Speaking at a Committee for a Responsible Federal Budget event yesterday on public attitudes toward fixing Social Security, I discussed a new Voice of the People survey showing that strong majorities of both parties favor addressing the program’s long-term shortfall mostly by raising revenues.
For years, California has used a limited number of categories to map out health trends among Asian ethnic groups. People of Taiwanese descent may have been folded into the Chinese demographic group in identifying death, disease and pregnancy rates. Fijian people were lumped into the category of “other Asian.”
But thanks to a new law, the California Department of Public Health will add categories so that people of many more ancestries, such as Bangladeshi or Hmong, can self-report their ethnic group more specifically and accurately. The categories do not factor in immigration status, and involve descendants of Asian immigrants as well as new arrivals to the country.
The new law was signed in September by Gov. Jerry Brown after a 10-year effort by health advocates.
“We’re extremely excited,” said Kimberly Chen, government affairs manager for the California Pan-Ethnic Health Network, a sponsor of the bill. “In the past, we’ve seen how [such specificity] has been really helpful in driving policy changes.”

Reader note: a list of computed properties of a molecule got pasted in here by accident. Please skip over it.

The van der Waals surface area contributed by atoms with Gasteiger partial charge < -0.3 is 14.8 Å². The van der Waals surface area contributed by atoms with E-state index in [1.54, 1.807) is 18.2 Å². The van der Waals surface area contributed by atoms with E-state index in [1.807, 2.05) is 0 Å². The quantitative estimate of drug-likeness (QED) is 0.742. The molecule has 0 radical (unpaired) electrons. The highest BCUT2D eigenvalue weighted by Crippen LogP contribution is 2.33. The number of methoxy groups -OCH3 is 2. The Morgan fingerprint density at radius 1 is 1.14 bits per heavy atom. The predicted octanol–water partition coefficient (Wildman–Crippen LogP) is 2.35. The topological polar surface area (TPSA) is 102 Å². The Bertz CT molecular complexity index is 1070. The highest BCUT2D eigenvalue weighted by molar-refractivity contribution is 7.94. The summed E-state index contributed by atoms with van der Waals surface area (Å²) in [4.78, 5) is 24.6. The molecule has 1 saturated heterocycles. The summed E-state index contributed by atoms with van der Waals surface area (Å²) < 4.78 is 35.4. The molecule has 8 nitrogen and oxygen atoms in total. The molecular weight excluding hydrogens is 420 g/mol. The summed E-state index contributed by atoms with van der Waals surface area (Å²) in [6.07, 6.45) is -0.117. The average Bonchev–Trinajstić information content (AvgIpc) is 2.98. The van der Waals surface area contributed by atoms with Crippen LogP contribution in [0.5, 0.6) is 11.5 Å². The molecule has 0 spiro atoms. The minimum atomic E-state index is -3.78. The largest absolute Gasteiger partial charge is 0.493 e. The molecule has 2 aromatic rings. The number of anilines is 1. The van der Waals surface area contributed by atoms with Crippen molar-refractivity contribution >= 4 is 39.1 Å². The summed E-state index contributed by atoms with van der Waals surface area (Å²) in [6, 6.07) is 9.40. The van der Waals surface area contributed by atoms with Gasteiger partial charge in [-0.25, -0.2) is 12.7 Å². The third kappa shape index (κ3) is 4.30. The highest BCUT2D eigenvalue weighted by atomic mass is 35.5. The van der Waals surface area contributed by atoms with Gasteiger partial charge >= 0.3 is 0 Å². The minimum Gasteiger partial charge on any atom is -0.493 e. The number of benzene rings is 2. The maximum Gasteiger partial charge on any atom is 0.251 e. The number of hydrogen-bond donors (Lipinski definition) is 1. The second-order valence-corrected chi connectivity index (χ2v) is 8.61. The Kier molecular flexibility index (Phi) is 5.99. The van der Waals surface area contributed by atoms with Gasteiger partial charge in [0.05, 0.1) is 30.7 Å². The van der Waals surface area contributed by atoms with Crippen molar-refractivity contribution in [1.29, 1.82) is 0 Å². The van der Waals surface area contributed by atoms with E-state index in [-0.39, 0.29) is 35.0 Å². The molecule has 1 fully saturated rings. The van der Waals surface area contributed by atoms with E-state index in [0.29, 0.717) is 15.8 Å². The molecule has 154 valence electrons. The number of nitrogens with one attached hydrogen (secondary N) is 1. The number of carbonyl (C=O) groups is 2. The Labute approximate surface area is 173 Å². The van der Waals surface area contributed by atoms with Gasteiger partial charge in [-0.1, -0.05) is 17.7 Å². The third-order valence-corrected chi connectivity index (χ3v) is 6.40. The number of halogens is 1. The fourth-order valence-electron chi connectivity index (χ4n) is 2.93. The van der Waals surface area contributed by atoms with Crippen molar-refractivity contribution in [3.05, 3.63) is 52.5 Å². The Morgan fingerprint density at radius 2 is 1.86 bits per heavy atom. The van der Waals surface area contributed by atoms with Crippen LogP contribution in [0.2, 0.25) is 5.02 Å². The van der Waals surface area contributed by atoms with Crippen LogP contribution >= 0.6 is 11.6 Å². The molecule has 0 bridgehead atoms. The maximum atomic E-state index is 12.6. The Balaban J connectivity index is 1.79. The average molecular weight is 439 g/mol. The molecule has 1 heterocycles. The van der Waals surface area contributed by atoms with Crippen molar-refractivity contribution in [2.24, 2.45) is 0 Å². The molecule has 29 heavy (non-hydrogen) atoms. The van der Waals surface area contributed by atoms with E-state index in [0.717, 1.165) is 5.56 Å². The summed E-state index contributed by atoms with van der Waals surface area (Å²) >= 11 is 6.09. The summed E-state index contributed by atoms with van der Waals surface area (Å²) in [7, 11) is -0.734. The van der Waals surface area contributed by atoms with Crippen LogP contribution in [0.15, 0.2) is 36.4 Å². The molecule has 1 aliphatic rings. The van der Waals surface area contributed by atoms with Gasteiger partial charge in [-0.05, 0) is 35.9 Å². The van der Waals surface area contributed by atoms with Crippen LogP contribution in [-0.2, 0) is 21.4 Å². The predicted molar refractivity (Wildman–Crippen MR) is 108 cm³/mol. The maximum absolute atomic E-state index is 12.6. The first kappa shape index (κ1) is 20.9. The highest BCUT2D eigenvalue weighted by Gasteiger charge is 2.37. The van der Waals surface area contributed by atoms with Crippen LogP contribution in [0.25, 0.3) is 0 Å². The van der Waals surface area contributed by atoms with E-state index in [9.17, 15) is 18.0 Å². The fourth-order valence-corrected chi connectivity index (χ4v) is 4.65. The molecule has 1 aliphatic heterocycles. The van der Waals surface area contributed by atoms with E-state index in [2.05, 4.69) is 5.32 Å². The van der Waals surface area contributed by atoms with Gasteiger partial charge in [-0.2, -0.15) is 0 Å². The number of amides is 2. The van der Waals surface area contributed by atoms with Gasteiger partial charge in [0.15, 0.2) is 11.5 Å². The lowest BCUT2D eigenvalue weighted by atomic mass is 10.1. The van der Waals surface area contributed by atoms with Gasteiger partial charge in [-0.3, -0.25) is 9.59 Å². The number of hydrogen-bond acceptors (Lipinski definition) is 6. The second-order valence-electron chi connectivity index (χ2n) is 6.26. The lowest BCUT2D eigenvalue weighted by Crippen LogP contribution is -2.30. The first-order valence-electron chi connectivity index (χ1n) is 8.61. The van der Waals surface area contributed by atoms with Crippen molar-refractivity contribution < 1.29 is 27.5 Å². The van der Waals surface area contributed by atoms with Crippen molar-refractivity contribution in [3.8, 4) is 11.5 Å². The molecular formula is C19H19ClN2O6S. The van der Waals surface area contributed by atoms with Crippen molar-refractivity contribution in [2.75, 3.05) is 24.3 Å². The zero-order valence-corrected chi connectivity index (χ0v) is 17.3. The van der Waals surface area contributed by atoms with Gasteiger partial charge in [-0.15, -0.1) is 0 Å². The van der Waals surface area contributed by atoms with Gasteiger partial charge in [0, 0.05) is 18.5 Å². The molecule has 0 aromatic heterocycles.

California’s public health officials already collect demographic data on various Asian groups when tracking genetic and communicable diseases, the incidence of childhood lead poisoning, and when people are born and pass away.Use Our Content This story can be republished for free (details).
Data on Chinese, Japanese, Filipino, Korean, Vietnamese, Asian Indian, Laotian, Cambodian, Hawaiian, Guamanian and Samoan people are already in the state public health system.
But soon, officials will add 10 new categories involving a population of about a half a million people, according to the measure’s proponents. New data will specify whether someone is Bangladeshi, Hmong, Indonesian, Malaysian, Pakistani, Sri Lankan, Taiwanese or Thai, or if they are from the Pacific Islands of Fiji or Tonga.